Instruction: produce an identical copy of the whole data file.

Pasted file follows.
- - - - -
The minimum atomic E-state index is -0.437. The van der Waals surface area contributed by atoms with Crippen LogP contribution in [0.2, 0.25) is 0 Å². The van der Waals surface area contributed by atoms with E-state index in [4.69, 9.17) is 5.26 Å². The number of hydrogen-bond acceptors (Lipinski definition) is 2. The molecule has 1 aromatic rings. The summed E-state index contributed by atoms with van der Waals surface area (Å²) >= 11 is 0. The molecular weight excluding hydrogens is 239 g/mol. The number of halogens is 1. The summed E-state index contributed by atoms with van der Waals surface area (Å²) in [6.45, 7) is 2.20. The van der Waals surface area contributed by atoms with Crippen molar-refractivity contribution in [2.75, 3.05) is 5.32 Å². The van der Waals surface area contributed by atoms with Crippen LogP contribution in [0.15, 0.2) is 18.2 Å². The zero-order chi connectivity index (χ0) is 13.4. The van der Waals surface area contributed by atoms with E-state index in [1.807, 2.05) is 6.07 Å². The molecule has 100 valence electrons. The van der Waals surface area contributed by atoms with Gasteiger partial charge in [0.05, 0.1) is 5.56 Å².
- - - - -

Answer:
The minimum atomic E-state index is -0.437. The van der Waals surface area contributed by atoms with Crippen LogP contribution in [0.2, 0.25) is 0 Å². The van der Waals surface area contributed by atoms with E-state index in [4.69, 9.17) is 5.26 Å². The number of hydrogen-bond acceptors (Lipinski definition) is 2. The molecule has 1 aromatic rings. The summed E-state index contributed by atoms with van der Waals surface area (Å²) >= 11 is 0. The molecular weight excluding hydrogens is 239 g/mol. The number of halogens is 1. The summed E-state index contributed by atoms with van der Waals surface area (Å²) in [6.45, 7) is 2.20. The van der Waals surface area contributed by atoms with Crippen molar-refractivity contribution in [2.75, 3.05) is 5.32 Å². The van der Waals surface area contributed by atoms with Crippen LogP contribution in [0.15, 0.2) is 18.2 Å². The zero-order chi connectivity index (χ0) is 13.4. The van der Waals surface area contributed by atoms with E-state index in [1.807, 2.05) is 6.07 Å². The molecule has 100 valence electrons. The van der Waals surface area contributed by atoms with Gasteiger partial charge in [0.05, 0.1) is 5.56 Å².